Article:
FRANTZ. Starring: Pierre Niney, Paula Beer, Ernst Stotzner, Marie Gruber, and Anton von Lucke. Directed by Francois Ozon. Rated PG. 114 min.
This French-German, subtitled film focuses on the relationships among people in the wake of World War I. It is a loose remake of Ernst Lubitsch's anti-war film drama, "Broken Lullaby" (1932). The film received eleven nominations in the 2017 Cesar (French) Awards, including nominations for Best Film, Best Director, and Best Cinematography. It won the last.
In the town of Quedinburg in Germany in 1919, Anna (Paula Beer) grieves for the death of her fiancée, Frantz Hoffmeister (Anton von Lucke) who died on the battlefield in World War I. At Frantz's memorial grave she is shocked to see a Frenchman, Adrien Rivoire (Pierre Niney), bringing flowers to the grave, saying he was a friend of Frantz in Paris before the war. Adrien has come to the German town to meet Frantz's fiancée and his parents, and to pay his respects to Frantz beside the empty grave. Anna now lives with Frantz's parents (Ernst Stotzner and Marie Gruber), caring for them and mourning with them the loss of their only son.
Members of the town's community are resentful of Adrien's visit - they have bitter memories of Germany's defeat in the war. Frantz's parents, particularly his father, are at first hostile ("Every Frenchman is my son's murderer"), but warm to Adrien when Adrien comforts them with joyful recollections of their beloved son. The tension of the situation reinforces an attachment between Anna and Adrien. An emotionally fragile Adrien decides to depart from the village, after telling Anna some shocking news. Later, Anna follows Adrien to France where the relationship between them strengthens in her knowledge of what has occurred.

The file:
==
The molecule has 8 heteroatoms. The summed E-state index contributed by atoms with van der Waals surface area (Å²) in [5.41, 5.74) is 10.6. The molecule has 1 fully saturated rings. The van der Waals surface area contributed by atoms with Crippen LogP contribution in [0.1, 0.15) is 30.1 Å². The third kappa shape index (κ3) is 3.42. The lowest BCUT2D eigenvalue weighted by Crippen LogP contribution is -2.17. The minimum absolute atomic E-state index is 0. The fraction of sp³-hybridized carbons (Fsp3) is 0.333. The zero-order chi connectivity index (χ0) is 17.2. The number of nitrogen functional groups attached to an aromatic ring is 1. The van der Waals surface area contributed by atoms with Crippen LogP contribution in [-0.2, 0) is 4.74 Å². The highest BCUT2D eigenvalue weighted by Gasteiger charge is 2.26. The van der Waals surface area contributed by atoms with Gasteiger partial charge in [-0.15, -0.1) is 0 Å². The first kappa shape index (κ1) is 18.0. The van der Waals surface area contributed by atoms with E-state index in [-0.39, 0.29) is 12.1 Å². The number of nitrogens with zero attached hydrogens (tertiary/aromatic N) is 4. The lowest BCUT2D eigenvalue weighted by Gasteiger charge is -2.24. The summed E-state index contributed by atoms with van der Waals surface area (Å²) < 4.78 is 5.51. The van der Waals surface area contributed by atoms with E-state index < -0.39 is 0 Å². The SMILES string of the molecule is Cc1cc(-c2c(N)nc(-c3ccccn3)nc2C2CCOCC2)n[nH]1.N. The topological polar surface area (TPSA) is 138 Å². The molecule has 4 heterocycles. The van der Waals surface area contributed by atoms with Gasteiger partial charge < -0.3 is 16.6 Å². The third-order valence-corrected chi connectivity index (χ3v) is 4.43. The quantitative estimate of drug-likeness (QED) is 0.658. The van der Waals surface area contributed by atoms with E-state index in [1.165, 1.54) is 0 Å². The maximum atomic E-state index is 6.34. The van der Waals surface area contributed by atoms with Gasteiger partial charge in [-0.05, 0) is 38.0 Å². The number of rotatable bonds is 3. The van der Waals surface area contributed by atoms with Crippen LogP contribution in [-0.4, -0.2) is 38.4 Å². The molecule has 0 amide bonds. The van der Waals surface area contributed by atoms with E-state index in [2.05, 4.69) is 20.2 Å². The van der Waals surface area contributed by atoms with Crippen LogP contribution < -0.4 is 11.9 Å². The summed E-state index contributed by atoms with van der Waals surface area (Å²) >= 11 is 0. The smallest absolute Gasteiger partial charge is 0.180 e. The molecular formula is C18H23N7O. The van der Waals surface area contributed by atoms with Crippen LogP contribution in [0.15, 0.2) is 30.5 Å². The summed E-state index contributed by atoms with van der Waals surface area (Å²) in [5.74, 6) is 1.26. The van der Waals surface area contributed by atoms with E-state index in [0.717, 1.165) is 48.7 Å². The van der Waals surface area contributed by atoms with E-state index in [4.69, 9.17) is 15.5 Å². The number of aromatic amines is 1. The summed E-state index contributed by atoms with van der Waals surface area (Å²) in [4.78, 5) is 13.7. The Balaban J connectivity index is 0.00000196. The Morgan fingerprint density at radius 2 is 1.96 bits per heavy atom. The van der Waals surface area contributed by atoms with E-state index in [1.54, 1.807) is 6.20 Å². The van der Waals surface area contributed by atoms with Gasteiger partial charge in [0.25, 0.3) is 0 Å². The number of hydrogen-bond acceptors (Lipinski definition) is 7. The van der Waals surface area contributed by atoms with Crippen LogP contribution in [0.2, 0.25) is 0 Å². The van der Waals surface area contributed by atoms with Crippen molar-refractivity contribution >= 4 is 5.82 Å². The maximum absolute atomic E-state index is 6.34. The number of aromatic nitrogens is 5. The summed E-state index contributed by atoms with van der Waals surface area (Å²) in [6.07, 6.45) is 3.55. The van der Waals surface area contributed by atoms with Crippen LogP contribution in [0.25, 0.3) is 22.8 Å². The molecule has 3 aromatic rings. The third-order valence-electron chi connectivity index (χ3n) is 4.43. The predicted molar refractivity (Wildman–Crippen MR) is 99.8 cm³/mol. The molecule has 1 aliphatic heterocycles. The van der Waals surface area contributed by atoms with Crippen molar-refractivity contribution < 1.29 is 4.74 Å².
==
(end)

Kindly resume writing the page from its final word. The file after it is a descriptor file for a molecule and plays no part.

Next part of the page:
The Director of the film, Francois Ozon, has crafted a movie that looks back with suspense and mystery on the events that happened "in days gone by", and he puts deception at the film's centre. Ozon skilfully uses the memories and experiences of people following the tragedy of the war, who have untold stories associated with losses that are deeply felt, and the losses have bred deceit.
The film develops its tension masterfully, and has a powerful ending that (almost) reveals all. Along the way, the plot's multiple twists and surprises alert the viewer to realise that things are not always what they seem. There are no horrific scenes of slaughter and few signs of fierce battle - the main thrust of the movie lies elsewhere. The plot-twists are used by Ozon to hide the truth that is eventually revealed, and wonderful cinematography in black-and-white threads through the film, which switches occasionally from black-and-white to colour, to great dramatic effect.
This is an emotionally satisfying anti-war film that is about hidden personal emotion. Its underlying mood is one of sadness and despair, but it strongly sanctions forgiveness. Ozon invites the viewer to reframe assumptions about the past to look for new perspectives, and find ways of discovering where new hope might lie. Anna re-shapes her life after confronting the terrible truth she hears, and her dilemma is whether or not to pursue the attraction she feels toward Adrien. But we never quite know whether Anna loves Adrien, or whether Adrien is a substitute for Frantz.
Faced with moral uncertainty, she goes to a Priest for advice on what she should do. The scene between Anna and the Priest powerfully raises the themes of honesty, and the possibility of redemption. We are told that Anna should forgive what has been done, but also asked to contemplate that the stories that people tell others are sometimes worth more in human terms than actual truth. This is a moving, multi-layered film about love and loss, and the personal costs of war.
Beautiful to look at, and acted wonderfully well, the film tugs tensely and intriguingly at our understanding of how truth is best made evident to others.
Peter W. Sheehan is Associate of the Australian Catholic Office for Film and Broadcasting
Released April 13th., 2017